What You Need To Know

Hamburg is the second largest city in Germany and the eighth largest city in the European Union. It is the second smallest German state by area. The city is situated on the river Elbe. Hamburg is a transport hub, being the 2nd largest port in Europe, and is an affluent city in Europe. It has become a media and industrial centre, with plants and facilities belonging to Airbus, Blohm + Voss and Aurubis. The city is a notable tourist destination for both domestic and overseas visitors; it ranked 16th in the world for livability in 2015.

Hamburg is connected to the North Sea by the Elbe River. It’s crossed by hundreds of canals, and also contains large areas of parkland. It’s central Jungfernstieg Boulevard connects the Altstadt (old town) and the Neustadt, passing Binnenalster Lake, dotted with boats and surrounded by cafes and restaurants. Oysters and traditional Aalsuppe (soup) are local specialties.

Area: 291.5 mi²
Population: 1.734 million (2013)


Currency of Hamburg. The euro (EUR) replaced the German Deutsche Mark (DEM) in 2002 as with many other European nations. Euros come in denominations of: €500, €200, €100, €50, €20, €10, and €5. Note. Credit cards are another safe way to carry money. They also provide a convenient record of all your expenses, and they generally offer relatively good exchange rates. You can withdraw cash advances from your credit cards at banks or ATMs but high fees make credit card cash advances a pricey way to get cash.


Hamburg has an oceanic climate (Cfb), influenced by its proximity to the coast and marine air masses that originate over the Atlantic Ocean. Nearby wetlands also enjoy a maritime temperate climate. Snowfall differs a lot in the past decades: While in the late 1970s and early 1980s, heavy snowfall occurred, the winters of recent years have been less cold, with snowfall on several days per year.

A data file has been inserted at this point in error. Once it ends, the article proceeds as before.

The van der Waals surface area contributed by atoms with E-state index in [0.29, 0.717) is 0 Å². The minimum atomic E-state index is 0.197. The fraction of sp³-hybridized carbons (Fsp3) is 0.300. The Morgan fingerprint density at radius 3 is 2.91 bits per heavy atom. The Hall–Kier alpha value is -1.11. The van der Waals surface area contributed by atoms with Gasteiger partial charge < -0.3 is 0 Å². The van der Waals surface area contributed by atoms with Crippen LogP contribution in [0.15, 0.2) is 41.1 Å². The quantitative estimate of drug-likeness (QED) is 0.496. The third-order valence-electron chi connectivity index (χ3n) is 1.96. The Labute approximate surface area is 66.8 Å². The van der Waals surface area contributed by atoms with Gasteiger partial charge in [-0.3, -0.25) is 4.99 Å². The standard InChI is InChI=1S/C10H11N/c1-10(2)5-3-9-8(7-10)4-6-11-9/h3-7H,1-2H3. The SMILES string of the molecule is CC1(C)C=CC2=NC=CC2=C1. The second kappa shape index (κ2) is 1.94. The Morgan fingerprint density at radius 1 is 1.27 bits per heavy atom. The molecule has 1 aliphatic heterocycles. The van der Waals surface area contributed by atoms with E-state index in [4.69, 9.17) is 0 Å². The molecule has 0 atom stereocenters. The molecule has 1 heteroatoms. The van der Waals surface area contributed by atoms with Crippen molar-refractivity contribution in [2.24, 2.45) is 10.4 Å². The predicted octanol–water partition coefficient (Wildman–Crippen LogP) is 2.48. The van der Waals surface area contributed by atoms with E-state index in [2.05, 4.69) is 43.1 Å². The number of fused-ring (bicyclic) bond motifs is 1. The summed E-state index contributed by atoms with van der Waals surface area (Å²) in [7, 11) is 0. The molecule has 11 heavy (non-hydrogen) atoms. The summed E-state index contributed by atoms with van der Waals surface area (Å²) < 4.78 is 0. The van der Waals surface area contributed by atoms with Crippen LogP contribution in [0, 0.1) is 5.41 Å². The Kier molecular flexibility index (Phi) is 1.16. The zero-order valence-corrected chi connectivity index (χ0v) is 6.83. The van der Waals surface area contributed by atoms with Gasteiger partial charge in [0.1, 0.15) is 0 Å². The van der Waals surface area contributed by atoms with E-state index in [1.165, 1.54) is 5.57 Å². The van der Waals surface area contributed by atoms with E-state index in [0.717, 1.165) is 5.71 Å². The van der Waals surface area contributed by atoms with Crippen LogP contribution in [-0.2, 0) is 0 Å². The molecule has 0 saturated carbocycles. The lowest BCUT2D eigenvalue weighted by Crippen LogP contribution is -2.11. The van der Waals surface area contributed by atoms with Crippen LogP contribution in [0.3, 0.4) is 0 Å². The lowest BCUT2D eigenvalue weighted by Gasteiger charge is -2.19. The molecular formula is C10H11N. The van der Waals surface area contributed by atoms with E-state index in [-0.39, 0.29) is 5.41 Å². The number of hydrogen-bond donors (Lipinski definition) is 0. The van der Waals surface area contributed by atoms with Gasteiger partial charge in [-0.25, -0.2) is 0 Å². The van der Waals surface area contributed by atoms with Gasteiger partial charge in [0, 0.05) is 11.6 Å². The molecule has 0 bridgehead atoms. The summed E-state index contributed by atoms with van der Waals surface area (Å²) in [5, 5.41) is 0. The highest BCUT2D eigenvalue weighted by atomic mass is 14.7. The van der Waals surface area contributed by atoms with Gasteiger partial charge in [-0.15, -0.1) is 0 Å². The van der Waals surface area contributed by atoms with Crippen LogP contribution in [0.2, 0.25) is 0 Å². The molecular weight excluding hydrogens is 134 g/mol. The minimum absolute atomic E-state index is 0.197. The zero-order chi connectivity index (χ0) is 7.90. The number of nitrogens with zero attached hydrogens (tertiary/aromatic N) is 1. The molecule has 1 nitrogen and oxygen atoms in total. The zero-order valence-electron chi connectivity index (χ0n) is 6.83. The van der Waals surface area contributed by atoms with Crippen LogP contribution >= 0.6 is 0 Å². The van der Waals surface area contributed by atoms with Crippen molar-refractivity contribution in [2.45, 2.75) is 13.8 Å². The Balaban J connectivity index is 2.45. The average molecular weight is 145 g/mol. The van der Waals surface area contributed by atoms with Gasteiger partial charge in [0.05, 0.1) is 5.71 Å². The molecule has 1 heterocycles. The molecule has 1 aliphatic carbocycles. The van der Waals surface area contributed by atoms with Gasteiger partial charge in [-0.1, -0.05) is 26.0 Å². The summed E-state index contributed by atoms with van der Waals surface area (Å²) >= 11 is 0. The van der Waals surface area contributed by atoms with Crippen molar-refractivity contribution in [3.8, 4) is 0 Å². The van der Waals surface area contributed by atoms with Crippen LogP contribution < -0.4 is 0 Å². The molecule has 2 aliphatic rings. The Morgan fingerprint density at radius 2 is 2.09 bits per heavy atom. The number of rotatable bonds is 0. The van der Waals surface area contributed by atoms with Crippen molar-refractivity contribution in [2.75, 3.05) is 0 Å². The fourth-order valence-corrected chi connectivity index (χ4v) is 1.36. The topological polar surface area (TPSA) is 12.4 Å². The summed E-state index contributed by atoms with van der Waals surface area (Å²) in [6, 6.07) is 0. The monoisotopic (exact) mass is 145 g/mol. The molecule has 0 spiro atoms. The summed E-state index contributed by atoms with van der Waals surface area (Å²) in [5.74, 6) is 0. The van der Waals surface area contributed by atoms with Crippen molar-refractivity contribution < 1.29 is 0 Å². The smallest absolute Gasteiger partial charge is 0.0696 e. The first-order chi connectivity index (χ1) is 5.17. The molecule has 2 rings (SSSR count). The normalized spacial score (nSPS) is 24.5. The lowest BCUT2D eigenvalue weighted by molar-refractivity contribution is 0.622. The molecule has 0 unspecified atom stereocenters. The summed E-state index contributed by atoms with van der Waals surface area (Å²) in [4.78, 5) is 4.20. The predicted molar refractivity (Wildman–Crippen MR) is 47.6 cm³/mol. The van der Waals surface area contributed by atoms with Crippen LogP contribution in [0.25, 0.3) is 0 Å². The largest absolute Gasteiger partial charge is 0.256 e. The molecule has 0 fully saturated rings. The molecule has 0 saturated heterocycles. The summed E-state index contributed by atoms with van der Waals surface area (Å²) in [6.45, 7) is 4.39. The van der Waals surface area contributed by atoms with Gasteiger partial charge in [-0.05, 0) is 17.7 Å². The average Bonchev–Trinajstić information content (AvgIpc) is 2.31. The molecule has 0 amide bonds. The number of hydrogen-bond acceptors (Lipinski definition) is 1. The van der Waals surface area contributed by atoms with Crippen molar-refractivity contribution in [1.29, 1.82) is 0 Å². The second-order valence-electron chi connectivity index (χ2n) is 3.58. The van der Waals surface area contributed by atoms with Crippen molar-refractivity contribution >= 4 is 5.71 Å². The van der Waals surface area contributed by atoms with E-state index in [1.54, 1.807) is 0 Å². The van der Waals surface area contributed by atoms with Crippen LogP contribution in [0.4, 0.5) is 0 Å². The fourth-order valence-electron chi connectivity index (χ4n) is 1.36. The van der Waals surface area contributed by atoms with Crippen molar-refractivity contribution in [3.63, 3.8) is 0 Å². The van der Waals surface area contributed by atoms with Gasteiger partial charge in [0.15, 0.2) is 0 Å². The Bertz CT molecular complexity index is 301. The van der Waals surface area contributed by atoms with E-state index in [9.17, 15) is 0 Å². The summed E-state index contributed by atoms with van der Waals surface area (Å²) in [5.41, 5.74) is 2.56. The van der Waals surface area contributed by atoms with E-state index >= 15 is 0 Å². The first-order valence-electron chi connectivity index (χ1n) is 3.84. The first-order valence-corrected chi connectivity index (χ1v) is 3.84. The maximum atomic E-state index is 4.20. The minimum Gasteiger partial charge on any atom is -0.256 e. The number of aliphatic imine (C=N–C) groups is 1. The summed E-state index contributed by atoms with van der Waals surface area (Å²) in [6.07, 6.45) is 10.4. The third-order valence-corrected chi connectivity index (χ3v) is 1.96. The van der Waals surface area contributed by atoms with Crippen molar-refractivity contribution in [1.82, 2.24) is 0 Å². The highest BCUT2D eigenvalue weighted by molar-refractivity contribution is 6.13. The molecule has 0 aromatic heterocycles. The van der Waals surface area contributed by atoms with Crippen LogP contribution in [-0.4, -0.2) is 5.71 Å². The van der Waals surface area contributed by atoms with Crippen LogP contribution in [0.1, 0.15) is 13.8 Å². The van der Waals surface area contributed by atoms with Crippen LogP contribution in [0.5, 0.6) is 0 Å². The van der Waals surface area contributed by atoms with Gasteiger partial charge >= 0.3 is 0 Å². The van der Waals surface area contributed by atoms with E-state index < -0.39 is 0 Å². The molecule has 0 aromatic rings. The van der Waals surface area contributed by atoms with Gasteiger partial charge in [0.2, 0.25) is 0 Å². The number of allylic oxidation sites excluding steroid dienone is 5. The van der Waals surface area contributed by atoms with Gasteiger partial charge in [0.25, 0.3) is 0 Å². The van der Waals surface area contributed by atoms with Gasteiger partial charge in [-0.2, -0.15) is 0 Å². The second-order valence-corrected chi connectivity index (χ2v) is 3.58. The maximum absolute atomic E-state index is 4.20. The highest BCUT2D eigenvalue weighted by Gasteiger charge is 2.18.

The warmest months are June, July, and August, with high temperatures of 20.1 to 22.5 °C (68.2 to 72.5 °F). The coldest are December, January, and February, with low temperatures of −0.3 to 1.0 °C (31.5 to 33.8 °F).


Standard German is spoken in Hamburg, but as typical for northern Germany, the original language of Hamburg is Low German, usually referred to as Hamborger Platt (German Hamburger Platt) or Hamborgsch.


Hamburg is generally a safe city. Watch out for pickpockets, especially in the area around the Mönckebergstrasse, Central Station, on the Reeperbahn, in buses and trains, but also on crowded escalators and any other crowded places. If you’re not used to be confronted by prostitutes, beware when walking along Reeperbahn after dark. They sometimes walk in groups and might try to pickpocket you while trying to get away from them.

Strong underwater swirls going down as deep as 10-15 m and even close to the beach may pull the strongest swimmers under water. When relaxing on one of the beaches along the riverside, keep several metres away from the water’s edge and keep an eye on children playing in or near the water. Container ships passing by sometimes create surprisingly large waves that won’t just get your feet wet on the beach, but may also drag you into the Elbe.


Tap water is very clean and you can drink it without any exception, even use it to provide baby food. Hamburg’s hospitals cover all medical indications and operate according to German quality criteria. They are highly specialized in dealing with complex diseases and treatments. Many hospitals boast an excellent reputation, their senior physicians being experts in international demand. Due to the high level of demand, most Hamburg hospitals provide care for international patients.